He turned to Kayleen. “At the orphanage?”
“A former student left several horses to the school, along with the money to pay for them. Many of the children ride.”
There was something about his dark eyes, she thought, knowing she could stare into them for hours and never grow tired of the effect of the changing light.
“Badly,” she admitted. “The horse and I never figured out how to talk to each other.”
“That’s because horses don’t talk,” Pepper told her, then turned to As’ad. “Kayleen falls off a lot. I try not to laugh, because I don’t want her to hurt herself, but it’s kinda funny.”
“For you,” Kayleen murmured.
The main door to the suite opened and a tall, gray-haired man strode into the suite.
“As’ad. There you are. Oh. You’re having dinner with your family.”
“Father,” As’ad said as he rose.
Father? Something nagged at the back of Kayleen’s mind, before bursting free. Father? As in the king?
She jumped to her feet and motioned for the girls to do the same. Once they were standing she didn’t know what to do next. Bow? Curtsy?
As’ad glanced at her, then the girls. “Father, this is Kayleen, the girls’ nanny.” Then he introduced each of the sisters. “Ladies, this is my father, King Mukhtar.”
Three mouths dropped open. Kayleen kept hers shut by sheer force of will.
The king nodded graciously. “I am delighted to meet all of you. Welcome to the royal palace of El Deharia. May you live long, with happiness and health in abundance. May these strong walls always protect you and provide solace.”
Kayleen swallowed. As greetings went, it was a really good one.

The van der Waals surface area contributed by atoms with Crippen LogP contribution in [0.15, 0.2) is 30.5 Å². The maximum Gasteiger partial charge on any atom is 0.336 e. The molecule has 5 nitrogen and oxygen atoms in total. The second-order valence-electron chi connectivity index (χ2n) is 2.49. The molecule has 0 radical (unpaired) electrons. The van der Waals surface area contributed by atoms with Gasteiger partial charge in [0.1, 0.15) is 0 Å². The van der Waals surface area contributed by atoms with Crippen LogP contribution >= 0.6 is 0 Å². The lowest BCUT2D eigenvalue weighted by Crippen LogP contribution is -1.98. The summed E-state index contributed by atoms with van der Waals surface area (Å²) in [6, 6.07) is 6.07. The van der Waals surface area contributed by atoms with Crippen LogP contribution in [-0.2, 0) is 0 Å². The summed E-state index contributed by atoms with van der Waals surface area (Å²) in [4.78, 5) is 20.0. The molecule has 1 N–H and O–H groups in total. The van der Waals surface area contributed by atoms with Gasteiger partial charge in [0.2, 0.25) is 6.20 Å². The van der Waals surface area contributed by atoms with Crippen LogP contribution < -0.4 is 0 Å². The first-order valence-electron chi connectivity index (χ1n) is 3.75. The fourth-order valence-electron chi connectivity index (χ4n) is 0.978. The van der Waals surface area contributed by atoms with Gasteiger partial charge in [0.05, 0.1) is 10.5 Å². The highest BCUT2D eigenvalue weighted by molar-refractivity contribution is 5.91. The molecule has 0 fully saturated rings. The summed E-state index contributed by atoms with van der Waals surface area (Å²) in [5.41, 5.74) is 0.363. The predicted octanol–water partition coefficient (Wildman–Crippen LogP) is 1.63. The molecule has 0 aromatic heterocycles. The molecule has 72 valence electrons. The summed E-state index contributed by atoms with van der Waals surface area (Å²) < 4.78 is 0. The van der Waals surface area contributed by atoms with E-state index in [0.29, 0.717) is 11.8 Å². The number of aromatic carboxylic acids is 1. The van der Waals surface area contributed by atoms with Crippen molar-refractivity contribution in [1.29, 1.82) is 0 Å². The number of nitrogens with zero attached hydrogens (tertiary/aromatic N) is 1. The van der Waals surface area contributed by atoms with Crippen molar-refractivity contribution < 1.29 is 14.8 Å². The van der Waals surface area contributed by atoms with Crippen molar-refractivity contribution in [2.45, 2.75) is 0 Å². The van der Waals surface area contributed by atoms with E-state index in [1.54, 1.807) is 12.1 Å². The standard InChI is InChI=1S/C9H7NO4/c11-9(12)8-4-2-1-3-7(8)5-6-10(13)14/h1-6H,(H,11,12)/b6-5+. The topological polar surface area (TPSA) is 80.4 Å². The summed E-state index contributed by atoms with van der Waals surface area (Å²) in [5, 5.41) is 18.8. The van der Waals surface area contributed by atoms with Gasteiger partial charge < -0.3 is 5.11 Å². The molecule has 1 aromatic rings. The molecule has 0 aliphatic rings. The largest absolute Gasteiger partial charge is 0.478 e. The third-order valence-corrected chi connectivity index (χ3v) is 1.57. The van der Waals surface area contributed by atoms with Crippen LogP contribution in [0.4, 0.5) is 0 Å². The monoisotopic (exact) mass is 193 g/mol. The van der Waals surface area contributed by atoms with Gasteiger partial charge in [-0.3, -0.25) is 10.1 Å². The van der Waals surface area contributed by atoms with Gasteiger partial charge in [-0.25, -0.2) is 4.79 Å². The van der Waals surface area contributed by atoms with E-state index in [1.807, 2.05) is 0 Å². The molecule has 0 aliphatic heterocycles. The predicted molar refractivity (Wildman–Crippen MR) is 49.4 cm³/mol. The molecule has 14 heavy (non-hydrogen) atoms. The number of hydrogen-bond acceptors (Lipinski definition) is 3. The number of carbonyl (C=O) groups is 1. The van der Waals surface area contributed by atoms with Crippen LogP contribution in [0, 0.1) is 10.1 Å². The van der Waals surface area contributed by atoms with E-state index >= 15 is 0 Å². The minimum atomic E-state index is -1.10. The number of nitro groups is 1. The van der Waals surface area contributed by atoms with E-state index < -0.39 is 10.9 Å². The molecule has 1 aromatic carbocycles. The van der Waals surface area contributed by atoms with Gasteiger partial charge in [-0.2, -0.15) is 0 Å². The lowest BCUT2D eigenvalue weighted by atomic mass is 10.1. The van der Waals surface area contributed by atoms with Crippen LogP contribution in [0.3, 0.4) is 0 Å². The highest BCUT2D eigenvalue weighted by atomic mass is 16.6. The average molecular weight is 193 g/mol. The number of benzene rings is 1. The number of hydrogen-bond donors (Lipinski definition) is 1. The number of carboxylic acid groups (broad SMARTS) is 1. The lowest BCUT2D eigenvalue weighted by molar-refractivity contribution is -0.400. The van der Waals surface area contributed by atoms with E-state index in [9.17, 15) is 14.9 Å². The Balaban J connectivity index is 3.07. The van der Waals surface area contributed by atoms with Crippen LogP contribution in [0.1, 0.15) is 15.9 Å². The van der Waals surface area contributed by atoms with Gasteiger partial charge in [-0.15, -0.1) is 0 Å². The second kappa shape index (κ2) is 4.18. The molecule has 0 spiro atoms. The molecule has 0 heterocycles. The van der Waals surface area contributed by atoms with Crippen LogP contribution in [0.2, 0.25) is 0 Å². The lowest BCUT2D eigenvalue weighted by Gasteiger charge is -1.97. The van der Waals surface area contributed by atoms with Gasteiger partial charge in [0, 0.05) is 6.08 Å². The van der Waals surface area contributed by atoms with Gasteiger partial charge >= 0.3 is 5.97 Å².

“Thank you so much for your hospitality,” she murmured, still trying to accept the fact that she was in the presence of a real live king. Which meant As’ad really was a prince.
She knew he held the title, but she didn’t think of him as royal or powerful. Yet he was.
The king motioned to the table. “May I?”
Kayleen felt her eyes widen. “Of course, Your Highness. Please. We weren’t expecting you, so the meal isn’t exactly…traditional.”
The king took a seat. As’ad motioned for them to resume theirs. Mukhtar studied the various serving bowls, then scooped some macaroni and cheese onto a plate.
“I haven’t had this in years.”
“It was my pick,” Pepper told him. “It’s my favorite. They make it really good here. Sometimes, at the orphanage, Kayleen would sneak us into the kitchen and make the kind in a box. That’s good, too.”
The king smiled. “So my chef has competition.”
“Not really,” Kayleen told him. “His food is amazing. I’m honored just to eat it.”
As’ad looked at his father. “In an effort to fill her day, Kayleen went down to the kitchen and offered to help. It did not go well.”
Kayleen felt herself flush. “He was a little insulted. There was a crash. I’m guessing he threw stuff.”
“Was that the night my soufflé was burned?” the king asked.
“I hope not,” Kayleen told him.
He smiled. “So what conversation did I interrupt?” he asked.
“We were talking about horses,” Nadine told him. “We rode and took lessons at the orphanage.”
The king looked at his son. “Horses. I believe we have a stable, do we not?”
As’ad glanced at the girls. “The king is teasing. The palace stables are world famous.”
Dana leaned toward him. “Do you have horses that go fast?”
“Faster than would be safe for a novice rider.”
She wrinkled her nose. “If we took more lessons, we would be experts.”
“Exactly,” As’ad told her.
The king nodded. “I agree. All young princesses should know how to ride. I will speak to the head groom myself and arrange lessons.” He glanced at Kayleen. “For all of you.”
“Thank you,” she murmured, because it was expected.
“You do not look excited,” As’ad whispered to her.
“Pepper wasn’t kidding about me falling. It happens all the time.”
“Perhaps you need more personal instruction.”
She stared into his eyes as he spoke and found herself getting lost in his gaze. It was as if he had an energy field that pulled her closer. She had the oddest feeling he was going to touch her—and she was going to like him touching her.
“Riding is an enjoyable way to get exercise,” the king said.
“Has anyone asked the horse about that?”
She spoke without thinking—something that had often gotten her in trouble back at the convent. There was a moment of silence, then the king laughed.